Our wetlands and river systems include river estuaries lined with mangrove and riparian forests, floodplains and flooded forests, intertidal marshes and saltpans, as well as permanent and seasonal billabongs. These ecosystems are exceptional both in their extent and their ecological integrity, and they are critical for many migratory birds. They have long provided abundant resources for landowners, including fresh water, fish, freshwater turtles, magpie geese and other water birds, mud mussels, mud crabs and mangrove worms, as well as a variety of plants for food and medicine, and for making art and cultural artefacts. They also support major commercial fisheries and are productive resources for landowners.

The landowners whose country includes the rivers and wetlands have observed how easily these fragile ecosystems can be threatened by uncontrolled access, weeds and feral animals. They are particularly worried about the level of damage that pigs and buffalo are having, and concerned about the additional directly and indirect changes that will occur as a result of global warming. Already, they have witnessed many changes including erosion and saltwater intrusion, saltwater crocodiles in places where they used not to be, cane toads destroying goanna populations, damage to long neck turtle habitat by pigs and water buffalo and many important freshwater habitats are now unsafe for drinking and swimming due to large feral animals fouling the water and the presence of too many crocodiles.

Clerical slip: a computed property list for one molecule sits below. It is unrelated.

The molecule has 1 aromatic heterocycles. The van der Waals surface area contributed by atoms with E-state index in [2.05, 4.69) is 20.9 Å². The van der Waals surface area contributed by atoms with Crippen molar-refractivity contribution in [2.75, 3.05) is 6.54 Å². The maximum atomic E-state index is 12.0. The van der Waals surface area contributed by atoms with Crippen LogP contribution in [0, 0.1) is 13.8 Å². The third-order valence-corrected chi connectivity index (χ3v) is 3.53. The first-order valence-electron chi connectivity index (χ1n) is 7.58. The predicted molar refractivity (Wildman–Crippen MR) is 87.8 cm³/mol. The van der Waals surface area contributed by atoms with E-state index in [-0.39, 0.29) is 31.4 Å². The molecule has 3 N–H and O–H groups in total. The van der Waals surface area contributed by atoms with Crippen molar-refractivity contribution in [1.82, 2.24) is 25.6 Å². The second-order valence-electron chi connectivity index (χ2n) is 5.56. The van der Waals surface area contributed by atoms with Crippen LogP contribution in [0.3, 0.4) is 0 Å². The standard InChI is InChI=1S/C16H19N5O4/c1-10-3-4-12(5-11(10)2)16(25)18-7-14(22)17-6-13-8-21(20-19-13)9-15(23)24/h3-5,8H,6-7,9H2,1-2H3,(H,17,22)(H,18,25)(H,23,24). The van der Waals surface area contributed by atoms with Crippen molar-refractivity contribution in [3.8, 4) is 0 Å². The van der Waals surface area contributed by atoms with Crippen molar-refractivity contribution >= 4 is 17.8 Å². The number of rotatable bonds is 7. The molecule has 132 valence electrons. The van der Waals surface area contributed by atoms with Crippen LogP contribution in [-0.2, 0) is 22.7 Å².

Our goals for our rivers and wetlands are that their water is clean and fresh and support larger populations of key bush food species, and we are actively managing high-risk threat processes at 10 priority wetlands and springs.


The main threats to our rivers and wetlands are:

Together with landowners and djungkay, we check how effective our threat mitigation activities are by measuring:

  • The size of the healthy population of key species such as long-neck turtles, crocodiles, water lilies and pandanus;
  • The quality of our fresh water; and
  • The availability of key resources to landowners.